Historical reports on snow and ice trade all around the Valencian region agree to point out Ibi as the major snow trading point. ‘Pou de neu’ snowhouses were circular pits used for snow storage in wintertime to ensure ice supply in the summer. Most of them are located in the surrounding mountain ranges of ‘Font Roja’ (‘Red Fountain’) Natural Protected Area and ‘Carrascal’ range. At present, no ‘pou de neu’ have survived within the town limits. Some of their old names used to be ‘Pocotrigo’ (‘scarce wheat’), ‘de les ànimes’ (‘souls’) or ‘del Corralet’ (‘little barnyard’).
In Ibi, whole family traditions worked as ‘nevateros’ in the snow trade, owning up to ten huge snow deposits, five of them within the town centre.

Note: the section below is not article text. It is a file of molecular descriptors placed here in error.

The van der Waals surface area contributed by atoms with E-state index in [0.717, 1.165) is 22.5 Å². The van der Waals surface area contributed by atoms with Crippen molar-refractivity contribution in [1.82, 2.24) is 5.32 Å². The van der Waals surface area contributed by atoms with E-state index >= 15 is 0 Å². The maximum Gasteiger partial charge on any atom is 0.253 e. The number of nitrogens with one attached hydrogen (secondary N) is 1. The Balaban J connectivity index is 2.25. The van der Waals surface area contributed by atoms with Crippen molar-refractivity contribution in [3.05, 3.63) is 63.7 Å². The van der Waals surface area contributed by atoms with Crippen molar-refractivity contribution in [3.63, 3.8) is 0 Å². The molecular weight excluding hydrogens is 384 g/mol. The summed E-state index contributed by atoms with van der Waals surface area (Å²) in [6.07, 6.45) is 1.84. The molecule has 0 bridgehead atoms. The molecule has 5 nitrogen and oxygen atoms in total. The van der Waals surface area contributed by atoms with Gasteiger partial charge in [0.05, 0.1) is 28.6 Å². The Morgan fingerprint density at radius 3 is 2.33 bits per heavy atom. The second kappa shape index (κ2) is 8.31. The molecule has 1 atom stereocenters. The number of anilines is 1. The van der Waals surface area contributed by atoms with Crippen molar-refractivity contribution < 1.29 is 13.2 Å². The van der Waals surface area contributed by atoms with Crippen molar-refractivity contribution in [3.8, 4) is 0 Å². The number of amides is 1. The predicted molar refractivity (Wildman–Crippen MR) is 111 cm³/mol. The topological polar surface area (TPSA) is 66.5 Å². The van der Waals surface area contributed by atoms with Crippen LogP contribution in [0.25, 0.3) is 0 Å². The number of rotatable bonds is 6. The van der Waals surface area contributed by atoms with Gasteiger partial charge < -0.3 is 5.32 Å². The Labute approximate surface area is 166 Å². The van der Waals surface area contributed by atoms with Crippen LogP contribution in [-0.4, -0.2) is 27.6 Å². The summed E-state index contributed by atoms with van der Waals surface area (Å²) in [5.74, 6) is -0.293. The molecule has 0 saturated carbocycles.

Until the invention of artificial cold at the beginning of the 20th century, snow had been of vital importance for local economy, becoming such that a Snow Pits Guild was established with its own set of rules. Snow industry flourished for several reasons being the main one to soothe the heat of high summer with juice granita or ice cream, according to written documents from the Municipal Archive of Ibi (AMI). That transition moment generated the jump into an ibense ice cream industry all along the 20th century. Today, there are more than a hundred families of ice cream makers scattered throughout the Spanish geography. Other uses of snow were therapeutic, comfort to fever, in addition to transport and food preservation.